From some instances, including temple entry Bill in Madras, all over India the Untouchables have realized that the Poona Pact has been a trap and the change of Communal Award by Gandhi's Poona Pact was a change from freedom to bondage.

The Poona Pact was signed on the 24th September, 1932. On the 25th September a public meeting of the Hindus was held to accord their support.

Mr. Gandhi felt it necessary for an organization to be there, that would devote themselves exclusively to the Untouchables. On 28th September, 1932, All India Anti-Untouchability League was established. Afterwards he changed it and renamed it as Harijan Sevak Sangh. Untouchables were now called Harijans. The Untouchables simply rejected the name. It did nothing to rescue them from the curse of the untouchability. Secondly, the name 'Harijan' or 'the children of the god' was indicative of pity and their helplessness.

The Sangh was an All India Organization. It had a central Board. Then there were Provincial Board and under Provincial Boards, there were District and local committees. The financial resources of the Sangh were mainly drawn from the collections made on an All-India tour undertaken for the purpose by Mr. Gandhi between November 1933 and July 1934. The total amount collected on his tour came to about 8 lacs of Rupees and wass known as the Gandhi Purse Fund and formed the principal reserve for the Sangh to draw upon. The rest of the resources were made up of annual donations.

Harijan Sevak Sangh was a small affair and if not for the running advertisement it got from the Press it would not even have been heard. The Untouchables were spread throughout 696831 villages. But 372 committees could not reach out to all the Untouchables. Its resources were too meagre for adequate relief to be granted. Though the Premature Dapat of the Sangh ade Ambedkar feels it unnecessary to consider the work they did[I1] . But it was held out as a great movement to Mr. Gandhi. The work of the Sangh followed some well-defined lines. In the field of education, the Sangh encouraged higher education by instituting scholarships for the Arts, technical and professional courses. It also gave scholarships to high school students. The Sangh also maintained hostels for Untouchable students who attended college and high schools. It also maintained separate schools for Primary stage children where there were no common schools in the vicinity of where common schools were closed to them. Rendering medical aid to the Untouchables, which was carried out by workers visiting Harijan quarters, along with maintaining dispensaries.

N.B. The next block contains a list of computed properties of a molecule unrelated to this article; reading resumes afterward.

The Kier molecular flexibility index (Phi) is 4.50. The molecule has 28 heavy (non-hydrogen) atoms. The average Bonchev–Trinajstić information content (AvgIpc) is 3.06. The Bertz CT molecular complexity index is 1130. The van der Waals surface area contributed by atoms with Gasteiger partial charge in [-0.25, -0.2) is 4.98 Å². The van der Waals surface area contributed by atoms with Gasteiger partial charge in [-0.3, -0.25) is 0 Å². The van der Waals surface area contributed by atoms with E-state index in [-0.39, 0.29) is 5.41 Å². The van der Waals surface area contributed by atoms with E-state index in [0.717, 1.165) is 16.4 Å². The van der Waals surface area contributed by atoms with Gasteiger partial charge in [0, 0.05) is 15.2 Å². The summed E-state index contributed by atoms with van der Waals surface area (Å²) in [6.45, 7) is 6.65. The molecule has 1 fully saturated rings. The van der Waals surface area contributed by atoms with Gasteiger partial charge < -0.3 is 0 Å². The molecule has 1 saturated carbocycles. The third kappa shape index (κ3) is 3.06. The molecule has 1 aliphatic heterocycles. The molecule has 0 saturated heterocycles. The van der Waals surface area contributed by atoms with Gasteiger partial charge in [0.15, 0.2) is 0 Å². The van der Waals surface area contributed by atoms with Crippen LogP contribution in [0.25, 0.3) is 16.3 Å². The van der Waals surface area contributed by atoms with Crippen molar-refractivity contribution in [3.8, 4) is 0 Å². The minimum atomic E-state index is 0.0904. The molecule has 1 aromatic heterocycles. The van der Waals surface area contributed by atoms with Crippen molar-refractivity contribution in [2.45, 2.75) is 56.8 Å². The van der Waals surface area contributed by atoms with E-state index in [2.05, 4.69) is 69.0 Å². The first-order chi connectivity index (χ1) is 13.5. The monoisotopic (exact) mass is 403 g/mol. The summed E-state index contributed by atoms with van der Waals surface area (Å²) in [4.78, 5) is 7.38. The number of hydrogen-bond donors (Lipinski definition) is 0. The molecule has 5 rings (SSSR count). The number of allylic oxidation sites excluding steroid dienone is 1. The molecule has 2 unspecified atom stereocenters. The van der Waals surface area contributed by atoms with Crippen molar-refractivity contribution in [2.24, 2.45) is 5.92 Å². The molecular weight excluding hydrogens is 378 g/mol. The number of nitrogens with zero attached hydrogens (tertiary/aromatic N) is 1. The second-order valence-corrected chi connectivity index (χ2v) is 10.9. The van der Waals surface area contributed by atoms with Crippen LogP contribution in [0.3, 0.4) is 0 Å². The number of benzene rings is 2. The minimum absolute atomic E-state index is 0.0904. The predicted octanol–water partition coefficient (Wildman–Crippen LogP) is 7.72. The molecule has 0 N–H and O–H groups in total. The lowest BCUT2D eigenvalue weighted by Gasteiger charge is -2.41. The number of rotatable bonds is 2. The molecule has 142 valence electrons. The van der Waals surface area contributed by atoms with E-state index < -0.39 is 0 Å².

The more important part of the welfare activity of the Sangh is related to water supply. The Sangh did it by 1. Sinking new wells or installing tube Wells and pumps for the use of the untouchables.2. repairing old ones 3.Persuading local government and bodies to sink and repair wells for the Untouchables.

The third line of activity undertaken by the Sangh was economic. The Sangh seemed to run a few industrial schools and it is claimed that it produced a number of trained artisans who took to independent living.

The Sangh was largely directed by the Caste Hindus. Very few Untouchables were included. Mr. Ambedkar was desirous to cooperate with the Hindus to remove untouchability. So he proposed some of his views in a letter to the General Secretary of the Sangh, Mr. Thakkar, on 14th November 1932.